Comedian Ricky Gervais has spoken out against horse-racing following the death of Up for Review, who was killed after suffering an injury at the 2019 Grand National last Saturday.
“Why would you gamble with a horse’s life for fun? #YouBetTheyDie,” the 57-year-old “After Life” star and creator wrote to 13.2 million Twitter followers.
Founded in 1829, the Grand National horse race is considered a British cultural icon, much like The Kentucky Derby in the US. The event attracts viewers who would not normally watch horse racing. Eighty-two horses have died since its inception.
International animal rights organization PETA (People for the Ethical Treatment of Animals) notes that the Grand National is one of the world’s deadliest courses. Synchronised, a Thoroughbred racehorse, died seven years ago in 2012. He was killed — the Telegraph called it “humanely destroyed” — after suffering a fractured leg.
Why would you gamble with a horse’s life for fun? #YouBetTheyDie pic.twitter.com/Jej3fdYZPL
— Ricky Gervais (@rickygervais) April 6, 2019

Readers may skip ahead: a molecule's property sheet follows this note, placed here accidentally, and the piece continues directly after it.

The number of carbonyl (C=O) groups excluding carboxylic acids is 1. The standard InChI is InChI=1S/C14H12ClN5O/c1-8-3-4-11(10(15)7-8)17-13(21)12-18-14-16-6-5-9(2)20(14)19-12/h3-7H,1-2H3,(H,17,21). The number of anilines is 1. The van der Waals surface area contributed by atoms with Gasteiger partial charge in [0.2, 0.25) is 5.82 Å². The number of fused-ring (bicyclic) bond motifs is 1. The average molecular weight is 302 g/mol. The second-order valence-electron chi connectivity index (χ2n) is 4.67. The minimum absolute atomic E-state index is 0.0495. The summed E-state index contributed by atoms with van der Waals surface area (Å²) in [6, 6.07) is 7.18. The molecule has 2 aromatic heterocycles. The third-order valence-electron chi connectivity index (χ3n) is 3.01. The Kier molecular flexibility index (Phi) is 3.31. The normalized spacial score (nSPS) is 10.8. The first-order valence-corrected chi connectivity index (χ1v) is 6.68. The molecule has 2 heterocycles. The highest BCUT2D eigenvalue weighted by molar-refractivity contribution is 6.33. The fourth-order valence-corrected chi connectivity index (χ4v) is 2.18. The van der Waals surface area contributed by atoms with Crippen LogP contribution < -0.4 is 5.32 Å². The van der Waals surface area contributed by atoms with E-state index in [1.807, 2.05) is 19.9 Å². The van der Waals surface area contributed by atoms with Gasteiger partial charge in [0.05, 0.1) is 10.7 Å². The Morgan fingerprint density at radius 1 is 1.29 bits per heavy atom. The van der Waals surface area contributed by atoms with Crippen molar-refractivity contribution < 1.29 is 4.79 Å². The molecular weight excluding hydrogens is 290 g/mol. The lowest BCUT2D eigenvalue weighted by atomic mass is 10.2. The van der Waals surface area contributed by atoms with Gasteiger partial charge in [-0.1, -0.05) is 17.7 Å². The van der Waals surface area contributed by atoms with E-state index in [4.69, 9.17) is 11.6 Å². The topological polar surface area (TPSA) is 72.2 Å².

“The fact that it’s a cause for celebration when no horses die during the Grand National says everything that anyone should need to know about this event and the horse-racing industry generally,” PETA director Elisa Allen said prior to Up for Review’s death.
Up for Review fell at the first fence, reports the Manchester Evening Standard, prompting ITV to broadcast the race starting from the second jump. He was “euthanized” after. The practice of killing racehorses with fractures or broken legs. Depending on the severity, issues may arise due to the horse not staying still, infection, and lack of circulation, according to How Stuff Works.
Horses can adapt to prosthetic legs, given their caretaker’s willingness to pay for the operation and treatment. But horse-racing is for the financial benefit of the “owner,” so injured animals are typically treated as disposable commodities.
“Forcing horses to run at breakneck speed around a course deliberately designed to be hazardous is, as we’ve seen, a recipe for disaster,” Allen continued. “Those who don’t suffer heart attacks – or sustain horrific injuries when they crash face-first onto the track – may develop debilitating medical conditions, including bleeding lungs and gastric ulcers. If they make it to ‘retirement’ age, many are discarded like used betting slips – handed over to rescue charities, shot at stables, or sold for their flesh.”
Gervais regularly uses his platform to raise awareness of animal rights issues. The vegetarian comedian has spoken out against animal testing, trophy hunting, fur fashion, and animal cruelty in the name of “tradition.”